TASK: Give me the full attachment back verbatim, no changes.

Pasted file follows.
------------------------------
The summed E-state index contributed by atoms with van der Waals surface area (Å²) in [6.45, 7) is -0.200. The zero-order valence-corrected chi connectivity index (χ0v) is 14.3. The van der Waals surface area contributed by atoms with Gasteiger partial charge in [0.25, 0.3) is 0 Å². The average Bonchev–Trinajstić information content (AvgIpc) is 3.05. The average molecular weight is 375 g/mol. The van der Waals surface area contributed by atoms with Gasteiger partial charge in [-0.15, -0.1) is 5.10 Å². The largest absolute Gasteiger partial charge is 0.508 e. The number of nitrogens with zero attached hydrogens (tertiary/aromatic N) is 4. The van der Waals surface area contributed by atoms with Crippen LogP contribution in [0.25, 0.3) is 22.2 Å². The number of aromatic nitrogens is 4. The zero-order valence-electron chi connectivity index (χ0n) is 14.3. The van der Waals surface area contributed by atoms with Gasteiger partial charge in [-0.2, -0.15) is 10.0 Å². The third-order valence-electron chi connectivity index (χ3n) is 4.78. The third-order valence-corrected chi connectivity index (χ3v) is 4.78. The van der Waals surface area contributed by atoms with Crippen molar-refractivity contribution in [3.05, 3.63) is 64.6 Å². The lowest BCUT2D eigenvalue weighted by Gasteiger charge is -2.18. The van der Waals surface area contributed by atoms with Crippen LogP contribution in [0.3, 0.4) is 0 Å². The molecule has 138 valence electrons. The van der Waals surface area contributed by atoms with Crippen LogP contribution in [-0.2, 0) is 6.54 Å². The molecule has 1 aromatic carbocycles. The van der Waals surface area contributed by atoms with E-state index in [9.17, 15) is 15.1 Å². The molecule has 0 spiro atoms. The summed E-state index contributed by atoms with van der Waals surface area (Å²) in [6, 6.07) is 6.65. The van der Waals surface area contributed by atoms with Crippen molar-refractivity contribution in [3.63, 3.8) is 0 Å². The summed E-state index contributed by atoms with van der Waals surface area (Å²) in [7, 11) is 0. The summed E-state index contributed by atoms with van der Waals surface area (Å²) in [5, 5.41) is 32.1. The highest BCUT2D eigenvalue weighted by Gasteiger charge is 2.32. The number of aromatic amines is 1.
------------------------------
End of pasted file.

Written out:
The summed E-state index contributed by atoms with van der Waals surface area (Å²) in [6.45, 7) is -0.200. The zero-order valence-corrected chi connectivity index (χ0v) is 14.3. The van der Waals surface area contributed by atoms with Gasteiger partial charge in [0.25, 0.3) is 0 Å². The average Bonchev–Trinajstić information content (AvgIpc) is 3.05. The average molecular weight is 375 g/mol. The van der Waals surface area contributed by atoms with Gasteiger partial charge in [-0.15, -0.1) is 5.10 Å². The largest absolute Gasteiger partial charge is 0.508 e. The number of nitrogens with zero attached hydrogens (tertiary/aromatic N) is 4. The van der Waals surface area contributed by atoms with Crippen LogP contribution in [0.25, 0.3) is 22.2 Å². The number of aromatic nitrogens is 4. The zero-order valence-electron chi connectivity index (χ0n) is 14.3. The van der Waals surface area contributed by atoms with Gasteiger partial charge in [-0.2, -0.15) is 10.0 Å². The third-order valence-electron chi connectivity index (χ3n) is 4.78. The third-order valence-corrected chi connectivity index (χ3v) is 4.78. The van der Waals surface area contributed by atoms with Crippen molar-refractivity contribution in [3.05, 3.63) is 64.6 Å². The lowest BCUT2D eigenvalue weighted by Gasteiger charge is -2.18. The van der Waals surface area contributed by atoms with Crippen LogP contribution in [0.3, 0.4) is 0 Å². The molecule has 138 valence electrons. The van der Waals surface area contributed by atoms with Crippen LogP contribution in [-0.2, 0) is 6.54 Å². The molecule has 1 aromatic carbocycles. The van der Waals surface area contributed by atoms with E-state index in [9.17, 15) is 15.1 Å². The molecule has 0 spiro atoms. The summed E-state index contributed by atoms with van der Waals surface area (Å²) in [6, 6.07) is 6.65. The van der Waals surface area contributed by atoms with Crippen molar-refractivity contribution in [3.63, 3.8) is 0 Å². The summed E-state index contributed by atoms with van der Waals surface area (Å²) in [7, 11) is 0. The summed E-state index contributed by atoms with van der Waals surface area (Å²) in [5, 5.41) is 32.1. The highest BCUT2D eigenvalue weighted by Gasteiger charge is 2.32. The number of aromatic amines is 1.